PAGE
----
Economy

The geopolitics of AI chips

The article discusses how the production of AI chips could have significant geopolitical implications. These chips, which serve as the backbone of AI technology, are primarily manufactured in a few key countries like the United States and China. However, as AI becomes increasingly integral to various industries, other nations may seek to establish their own chip-making capabilities.

This shift could potentially reshape global power dynamics, as control over AI chip production becomes a crucial factor in determining influence and competitiveness on the world stage. In essence, the article highlights how the future of AI is closely intertwined with the geopolitics of chip manufacturing.

Interest rates raised in Japan

The Bank of Japan (BOJ) raised its main interest rate from -0.1% to between 0% and 0.1%. In 2016, the BOJ made the rate less than zero to help Japan’s economy.

The decision to raise rates depended on big companies increasing their workers’ wages to deal with the higher cost of living. Recently, Japan’s biggest companies agreed to increase wages by 5.28%, the largest increase in over 30 years. Wages had not increased since the late 1990s as prices rose very slowly or even fell.

The BOJ said there won’t be more rate increases for now. With inflation slowing down, it’s likely that workers will ask for smaller wage increases next year.

Wage increase in Japan

Big companies in Japan are giving their workers the pay raises they asked for. Some companies are even giving more than what was asked. 

Suzuki, Toyota, and Honda, among others, agreed to give raises. Those in the retail and food service are also increasing wages. However, it's still not clear if small and midsize companies will follow suit.

Because wages were low, people were saving more and spending less. Now that many will be receiving a pay raise, it's expected that people will start spending more.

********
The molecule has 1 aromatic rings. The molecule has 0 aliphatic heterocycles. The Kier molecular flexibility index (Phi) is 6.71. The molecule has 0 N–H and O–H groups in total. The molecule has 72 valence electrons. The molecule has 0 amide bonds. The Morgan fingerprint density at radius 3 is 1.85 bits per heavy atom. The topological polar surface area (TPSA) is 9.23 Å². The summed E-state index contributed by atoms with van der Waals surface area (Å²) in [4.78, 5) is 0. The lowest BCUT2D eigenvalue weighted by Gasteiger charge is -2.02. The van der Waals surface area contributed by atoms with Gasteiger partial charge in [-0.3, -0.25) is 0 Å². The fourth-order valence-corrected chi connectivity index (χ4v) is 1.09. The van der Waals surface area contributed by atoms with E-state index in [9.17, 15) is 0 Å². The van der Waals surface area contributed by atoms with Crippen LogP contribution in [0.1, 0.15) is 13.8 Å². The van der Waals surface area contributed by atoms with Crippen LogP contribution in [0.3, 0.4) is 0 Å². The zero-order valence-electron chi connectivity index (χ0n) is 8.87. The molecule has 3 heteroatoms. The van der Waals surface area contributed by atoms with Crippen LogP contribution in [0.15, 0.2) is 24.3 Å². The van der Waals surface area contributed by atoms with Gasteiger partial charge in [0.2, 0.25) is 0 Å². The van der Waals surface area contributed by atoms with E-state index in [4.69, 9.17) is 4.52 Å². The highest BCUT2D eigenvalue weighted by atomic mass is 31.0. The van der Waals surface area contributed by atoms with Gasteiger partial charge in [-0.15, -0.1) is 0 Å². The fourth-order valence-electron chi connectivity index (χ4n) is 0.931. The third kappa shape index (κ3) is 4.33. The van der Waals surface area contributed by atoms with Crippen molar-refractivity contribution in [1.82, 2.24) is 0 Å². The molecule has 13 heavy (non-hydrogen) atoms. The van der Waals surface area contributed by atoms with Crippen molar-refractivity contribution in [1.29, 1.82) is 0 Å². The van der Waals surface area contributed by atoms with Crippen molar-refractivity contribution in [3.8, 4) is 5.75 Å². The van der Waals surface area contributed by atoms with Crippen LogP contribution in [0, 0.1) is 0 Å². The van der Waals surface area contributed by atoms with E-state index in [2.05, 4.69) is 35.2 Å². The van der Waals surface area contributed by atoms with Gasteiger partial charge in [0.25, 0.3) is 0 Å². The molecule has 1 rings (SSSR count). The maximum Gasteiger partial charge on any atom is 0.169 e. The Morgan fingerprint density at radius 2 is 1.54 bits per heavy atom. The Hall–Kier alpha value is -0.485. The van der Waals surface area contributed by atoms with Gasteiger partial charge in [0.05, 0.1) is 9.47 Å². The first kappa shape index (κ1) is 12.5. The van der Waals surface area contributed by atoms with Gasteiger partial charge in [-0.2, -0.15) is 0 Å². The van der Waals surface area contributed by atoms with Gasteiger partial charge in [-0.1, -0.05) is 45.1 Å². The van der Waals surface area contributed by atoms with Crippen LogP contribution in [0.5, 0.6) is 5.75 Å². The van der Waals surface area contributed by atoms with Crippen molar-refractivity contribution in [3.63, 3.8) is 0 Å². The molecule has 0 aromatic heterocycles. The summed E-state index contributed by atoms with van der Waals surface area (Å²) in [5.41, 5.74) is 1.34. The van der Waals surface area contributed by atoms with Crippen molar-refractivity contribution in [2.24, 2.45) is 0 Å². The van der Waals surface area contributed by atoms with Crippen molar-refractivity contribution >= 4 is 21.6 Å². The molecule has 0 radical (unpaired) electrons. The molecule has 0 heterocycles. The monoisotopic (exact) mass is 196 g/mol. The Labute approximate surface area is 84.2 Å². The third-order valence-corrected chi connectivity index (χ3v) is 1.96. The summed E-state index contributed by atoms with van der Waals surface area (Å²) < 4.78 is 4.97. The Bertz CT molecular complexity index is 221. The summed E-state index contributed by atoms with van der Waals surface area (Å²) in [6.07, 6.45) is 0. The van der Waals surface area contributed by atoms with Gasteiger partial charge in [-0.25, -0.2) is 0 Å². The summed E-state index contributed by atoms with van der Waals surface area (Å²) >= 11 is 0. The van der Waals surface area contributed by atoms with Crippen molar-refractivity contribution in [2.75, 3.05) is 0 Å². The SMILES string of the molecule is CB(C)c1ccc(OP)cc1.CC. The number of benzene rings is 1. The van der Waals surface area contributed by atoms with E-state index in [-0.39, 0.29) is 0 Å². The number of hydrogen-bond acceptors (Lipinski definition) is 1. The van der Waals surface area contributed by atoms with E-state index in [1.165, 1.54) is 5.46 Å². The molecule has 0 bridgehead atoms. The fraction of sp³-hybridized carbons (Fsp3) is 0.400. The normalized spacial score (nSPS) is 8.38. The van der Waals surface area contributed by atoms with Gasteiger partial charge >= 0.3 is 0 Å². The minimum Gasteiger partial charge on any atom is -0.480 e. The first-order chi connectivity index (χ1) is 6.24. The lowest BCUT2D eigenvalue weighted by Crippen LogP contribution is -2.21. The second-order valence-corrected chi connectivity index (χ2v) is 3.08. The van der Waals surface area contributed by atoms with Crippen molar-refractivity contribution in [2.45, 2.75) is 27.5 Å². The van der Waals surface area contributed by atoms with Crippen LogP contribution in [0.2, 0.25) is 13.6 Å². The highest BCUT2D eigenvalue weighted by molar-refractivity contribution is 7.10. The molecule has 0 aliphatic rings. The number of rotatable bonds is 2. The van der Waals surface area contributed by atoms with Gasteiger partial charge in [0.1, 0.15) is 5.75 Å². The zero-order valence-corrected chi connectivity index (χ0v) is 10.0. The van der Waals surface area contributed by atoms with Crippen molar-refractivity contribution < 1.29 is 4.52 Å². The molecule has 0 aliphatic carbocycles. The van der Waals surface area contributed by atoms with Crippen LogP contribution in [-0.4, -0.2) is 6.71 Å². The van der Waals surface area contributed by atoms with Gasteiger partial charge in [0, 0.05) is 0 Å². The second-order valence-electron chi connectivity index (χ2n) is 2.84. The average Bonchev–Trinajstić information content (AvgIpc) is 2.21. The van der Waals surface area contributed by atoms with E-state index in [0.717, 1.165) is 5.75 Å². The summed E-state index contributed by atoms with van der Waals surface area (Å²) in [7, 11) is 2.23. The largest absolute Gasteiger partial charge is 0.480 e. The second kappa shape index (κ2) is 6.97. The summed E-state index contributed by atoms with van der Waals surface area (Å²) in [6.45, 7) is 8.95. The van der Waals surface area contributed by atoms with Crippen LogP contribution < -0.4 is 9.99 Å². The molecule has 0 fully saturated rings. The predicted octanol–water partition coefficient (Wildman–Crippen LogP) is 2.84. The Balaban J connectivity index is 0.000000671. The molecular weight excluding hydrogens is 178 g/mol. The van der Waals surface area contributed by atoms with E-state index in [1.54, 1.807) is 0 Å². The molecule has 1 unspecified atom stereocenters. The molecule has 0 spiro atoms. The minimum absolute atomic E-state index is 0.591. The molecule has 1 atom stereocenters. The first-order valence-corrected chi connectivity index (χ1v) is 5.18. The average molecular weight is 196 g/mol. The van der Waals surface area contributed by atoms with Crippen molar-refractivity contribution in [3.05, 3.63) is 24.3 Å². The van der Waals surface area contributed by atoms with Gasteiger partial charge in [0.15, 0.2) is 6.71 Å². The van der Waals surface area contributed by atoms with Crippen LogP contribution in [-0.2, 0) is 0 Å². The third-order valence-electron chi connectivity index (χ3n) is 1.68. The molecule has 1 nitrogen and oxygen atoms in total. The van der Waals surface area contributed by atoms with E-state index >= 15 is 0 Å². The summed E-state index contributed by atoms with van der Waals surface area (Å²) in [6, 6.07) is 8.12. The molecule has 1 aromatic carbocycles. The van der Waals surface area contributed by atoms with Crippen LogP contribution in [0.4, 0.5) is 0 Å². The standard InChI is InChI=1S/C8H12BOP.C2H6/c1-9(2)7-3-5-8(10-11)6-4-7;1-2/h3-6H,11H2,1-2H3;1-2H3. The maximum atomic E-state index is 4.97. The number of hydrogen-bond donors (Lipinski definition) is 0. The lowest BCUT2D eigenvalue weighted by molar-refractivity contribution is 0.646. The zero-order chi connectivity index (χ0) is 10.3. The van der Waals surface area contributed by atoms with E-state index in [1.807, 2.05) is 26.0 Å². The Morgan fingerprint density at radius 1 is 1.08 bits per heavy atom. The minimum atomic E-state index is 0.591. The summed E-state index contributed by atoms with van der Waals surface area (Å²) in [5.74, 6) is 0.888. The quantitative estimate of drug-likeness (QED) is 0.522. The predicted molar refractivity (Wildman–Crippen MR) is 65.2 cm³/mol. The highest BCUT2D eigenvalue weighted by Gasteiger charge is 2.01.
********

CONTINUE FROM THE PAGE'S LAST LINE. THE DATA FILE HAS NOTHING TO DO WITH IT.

Spending and saving money

Money is a tool we use to achieve a goal. Different people have different strategies for what to do with money.

Some spend everything on consumer goods or recreational activities, such as enjoying a meal in a restaurant or going to a cinema. Others are in a situation where they can’t save money at all. They have to live from paycheck to paycheck. Such people are said to be living hand-to-mouth.

Other people save money for a rainy day. They can keep their money at home or in a bank. Still, other people invest their money. They invest in safe places such as properties or precious metals, or stocks of large companies. Some invest in risky places such as cryptocurrencies. They hope to gain a large return on their investments.

The true power of a passport

Most organizations, such as the widely recognized Henley Passport Index, believe the strongest passports are the ones that allow their citizens to enter more countries without a visa. They rank Singapore as the most powerful passport in 2023 because it provides easy access to 194 countries.

But is this the best way to decide how strong a passport is? Global Citizen Solutions has developed a more detailed but slightly different approach. The Global Passport Index analyzes how desirable a country passport is, considering the following:

Changes in the job market

In the US, the labor market is slowing down. Around 250,000 workers found new jobs and the unemployment rate fell to 3.4%, last April.

However, few jobs are hiring at the moment. Employers are looking for highly skilled individuals and cutting unnecessary jobs. Some of the industries hiring are professional and business services, health care, leisure, and hospitality. There is also high demand for specialized construction contractors and food service experts. Professional and business services had the biggest increase, adding 43,000 jobs. Employees in this industry made an average of $40.20 per hour.

Do we need to replace the GDP?

The standard measure of economic performance, the gross domestic product (GDP), measures the value of goods and services produced within a country over a given period. However, the GDP doesn’t measure social factors like income inequality, domestic violence, drug addiction, or the impact of today’s actions on future generations. It also ignores sustainability and environmental destruction. It’s a very short-term view of market factors without respect to what’s happening on the social and environmental levels. As a result, the GDP gave us no warning of the impending global financial crisis in 2008.